A bright little dish. Flecks of color and popping flavors throughout; lemon zest, bursts of chili and garlic. I used a garlic-infused olive oil that gave the whole dish a powerful presence. Highly recommended if you can find it. The sharp parmesan is a perfect match to the peppery arugula. Though if arugula isn’t your favorite, you could try basil as a substitute.

Spaghetti with Chili, Lemon and Arugula
Adapted from Vegetarian Cooking: A Commonsense Guide

13 oz. spaghetti
3 1/2 oz. arugula, finely shredded
1 tb. lemon zest
2 garlic cloves, minced
1 small red chili, seeded and minced
1 tsp. chili oil (or just some olive oil mixed with red pepper flakes)
1/2 cup extra-virgin olive oil
1/2 cup Parmesan cheese, grated

Cook the pasta in a large saucepan of boiling, salted water until al dente.

Meanwhile, put the arugula, lemon zest, garlic, chili, chili oil, olive oil and two-thirds of the cheese in a large bowl and mix together.

Drain the pasta well, then add to the argula mixture and toss together. Season with sea salt and freshly ground black pepper. Serve sprinkled with the remaining Parmesan.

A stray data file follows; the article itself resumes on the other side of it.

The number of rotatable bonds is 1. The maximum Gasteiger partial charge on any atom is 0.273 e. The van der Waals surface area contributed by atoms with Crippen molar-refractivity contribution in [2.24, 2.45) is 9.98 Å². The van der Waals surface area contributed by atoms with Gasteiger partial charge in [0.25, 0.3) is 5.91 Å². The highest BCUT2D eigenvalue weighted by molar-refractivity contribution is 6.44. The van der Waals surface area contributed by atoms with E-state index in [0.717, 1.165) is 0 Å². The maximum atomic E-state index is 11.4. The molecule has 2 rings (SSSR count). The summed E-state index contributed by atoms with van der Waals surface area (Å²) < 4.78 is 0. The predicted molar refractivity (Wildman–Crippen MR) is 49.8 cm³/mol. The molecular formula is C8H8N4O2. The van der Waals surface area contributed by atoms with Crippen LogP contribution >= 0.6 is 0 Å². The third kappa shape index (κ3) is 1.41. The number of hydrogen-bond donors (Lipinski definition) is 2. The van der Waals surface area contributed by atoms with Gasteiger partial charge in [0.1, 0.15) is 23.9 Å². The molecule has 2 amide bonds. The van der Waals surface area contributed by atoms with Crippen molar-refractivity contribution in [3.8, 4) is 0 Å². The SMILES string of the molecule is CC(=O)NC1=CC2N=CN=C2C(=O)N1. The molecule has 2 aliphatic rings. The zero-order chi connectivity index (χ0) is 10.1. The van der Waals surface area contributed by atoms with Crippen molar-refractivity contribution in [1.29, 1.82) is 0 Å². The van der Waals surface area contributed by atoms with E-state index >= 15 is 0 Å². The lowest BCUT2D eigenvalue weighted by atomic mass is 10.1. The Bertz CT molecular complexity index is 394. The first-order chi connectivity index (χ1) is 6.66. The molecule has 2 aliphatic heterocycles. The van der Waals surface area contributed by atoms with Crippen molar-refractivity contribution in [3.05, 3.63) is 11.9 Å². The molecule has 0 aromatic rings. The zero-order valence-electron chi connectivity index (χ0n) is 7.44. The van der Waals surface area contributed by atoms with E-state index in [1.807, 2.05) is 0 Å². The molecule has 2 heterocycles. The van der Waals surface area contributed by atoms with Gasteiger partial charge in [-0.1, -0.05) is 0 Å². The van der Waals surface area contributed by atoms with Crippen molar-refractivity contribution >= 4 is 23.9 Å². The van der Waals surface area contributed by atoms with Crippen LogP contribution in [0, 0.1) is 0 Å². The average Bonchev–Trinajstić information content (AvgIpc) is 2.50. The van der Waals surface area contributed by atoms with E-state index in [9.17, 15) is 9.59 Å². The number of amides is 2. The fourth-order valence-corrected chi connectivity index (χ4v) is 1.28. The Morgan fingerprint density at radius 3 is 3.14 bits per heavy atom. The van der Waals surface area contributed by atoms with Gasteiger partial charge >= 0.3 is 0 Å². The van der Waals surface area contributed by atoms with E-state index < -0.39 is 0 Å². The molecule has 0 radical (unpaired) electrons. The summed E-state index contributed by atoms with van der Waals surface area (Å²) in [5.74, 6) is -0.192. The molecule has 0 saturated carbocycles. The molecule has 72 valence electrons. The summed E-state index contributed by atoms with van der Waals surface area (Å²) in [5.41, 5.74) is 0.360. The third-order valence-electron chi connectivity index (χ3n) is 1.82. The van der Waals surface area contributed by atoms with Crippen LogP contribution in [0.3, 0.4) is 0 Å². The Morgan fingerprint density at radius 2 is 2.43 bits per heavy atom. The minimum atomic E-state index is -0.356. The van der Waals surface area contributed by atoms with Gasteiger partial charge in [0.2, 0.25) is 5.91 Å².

Chili-Bean Tortilla Wraps

19 09 2010

I didn’t intend for this blog to be so mopey & angst-filled. It’s sort of tough though, trying to get over an intense relationship while also living at your parents house. Awesome. What’s also tough is being a recipe fanatic, but having no one to serve food to most nights. Hence my eating alone picture (below), then proceeding to wrap up leftovers that I’ll eat throughout the rest of the week. Food is healing. I will give it that. These tortillas, especially when dolled up with all the garnishes, make me feel really reminiscent of being in cheap taco joints in Texas last summer. Drunk with friends, late at night, with spicy salsas waking us up to the awesomeness that is life. So take that, tortillas. You make me lonely, but you’re delicious.